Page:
Harper’s surprised by Penn’s attention—and so is Penn. The last thing he needs is a girlfriend. Or even a friend-with-benefits. The note is not supposed to lead to anything.
Oh, but it does. They hang out. They have fun. They talk. They make out. And after a while, it seems like they just click. But Penn and Harper have very different ideas about what relationships look like, in no small part because of their very different family backgrounds. Of course they could talk about these differences—if Penn knew how to talk about feelings.
Harper and Penn understand their attraction is illogical, yet something keeps pulling them together. It’s like a crazy roller coaster—exhilarating, terrifying, and amazing all at once. And neither knows how to stop the ride…
My rating: 2 out of 5 stars

Good-girl/bad-boy romances are very hit-or-miss for me - I'm not a huge fan of the story art, but when it's well done, I do enjoy it. Sadly, Through to You does not belong in the well-done category: it exemplifies every issue I take with the story arc, and then some, making this a very frustrating read for me.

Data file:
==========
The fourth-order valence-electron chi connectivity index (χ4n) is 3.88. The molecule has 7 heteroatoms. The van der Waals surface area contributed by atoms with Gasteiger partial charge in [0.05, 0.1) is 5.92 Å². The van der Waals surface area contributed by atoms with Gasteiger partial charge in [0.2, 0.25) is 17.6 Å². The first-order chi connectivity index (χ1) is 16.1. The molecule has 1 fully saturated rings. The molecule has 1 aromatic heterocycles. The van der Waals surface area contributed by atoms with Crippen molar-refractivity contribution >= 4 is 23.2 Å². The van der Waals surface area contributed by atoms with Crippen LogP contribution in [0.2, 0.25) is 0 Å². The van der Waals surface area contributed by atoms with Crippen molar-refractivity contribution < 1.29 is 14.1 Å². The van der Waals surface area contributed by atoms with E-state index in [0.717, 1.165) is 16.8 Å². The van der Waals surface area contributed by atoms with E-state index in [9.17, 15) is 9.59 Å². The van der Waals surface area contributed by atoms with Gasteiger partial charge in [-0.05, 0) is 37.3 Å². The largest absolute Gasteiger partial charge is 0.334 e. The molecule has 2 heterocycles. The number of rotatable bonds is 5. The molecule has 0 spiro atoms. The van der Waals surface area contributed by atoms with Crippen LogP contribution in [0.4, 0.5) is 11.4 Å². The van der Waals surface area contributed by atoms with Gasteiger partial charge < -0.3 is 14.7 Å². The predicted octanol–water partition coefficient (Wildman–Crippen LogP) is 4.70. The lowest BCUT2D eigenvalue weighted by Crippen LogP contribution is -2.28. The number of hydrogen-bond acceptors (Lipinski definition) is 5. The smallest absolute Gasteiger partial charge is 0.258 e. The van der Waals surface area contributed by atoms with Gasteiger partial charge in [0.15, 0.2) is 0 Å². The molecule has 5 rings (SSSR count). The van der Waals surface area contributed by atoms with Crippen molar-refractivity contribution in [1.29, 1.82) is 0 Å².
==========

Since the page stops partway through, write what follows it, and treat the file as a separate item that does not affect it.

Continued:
I'm just going to say it: the way Penn treats Harper is emotionally abusive. I know there are lots of people who won't take this claim seriously and call my use of the world abuse exaggerated, but I firmly believe that this relationship is an abusive one. Penn is irrational and has outbreaks of anger during and after which he completely ignores and disrespects Harper. Harper needs to walk on coals to make sure not to set him off. The power balance is completely in Penn's favor: he calls the shots and decides when to ignore Harper and when to expect her to be at his beck and call. The two of them talk about Penn's life exclusively, and Penn gets annoyed whenever Harper tries to bring up whatever is going on with her. None of these things are okay, and to market this unhealthy relationship as a romance is problematic in so many ways. I understand that this is the point of the novel and that they (supposedly) figure their issues out over the course of the story, but Penn apologizing and promising to do better does not make his behavior okay. Presenting his apology as a happy ending for the couple is problematic to say the least, and I don't even want to think about what kind of message this novel sends about gender roles, relationships, and power dynamics.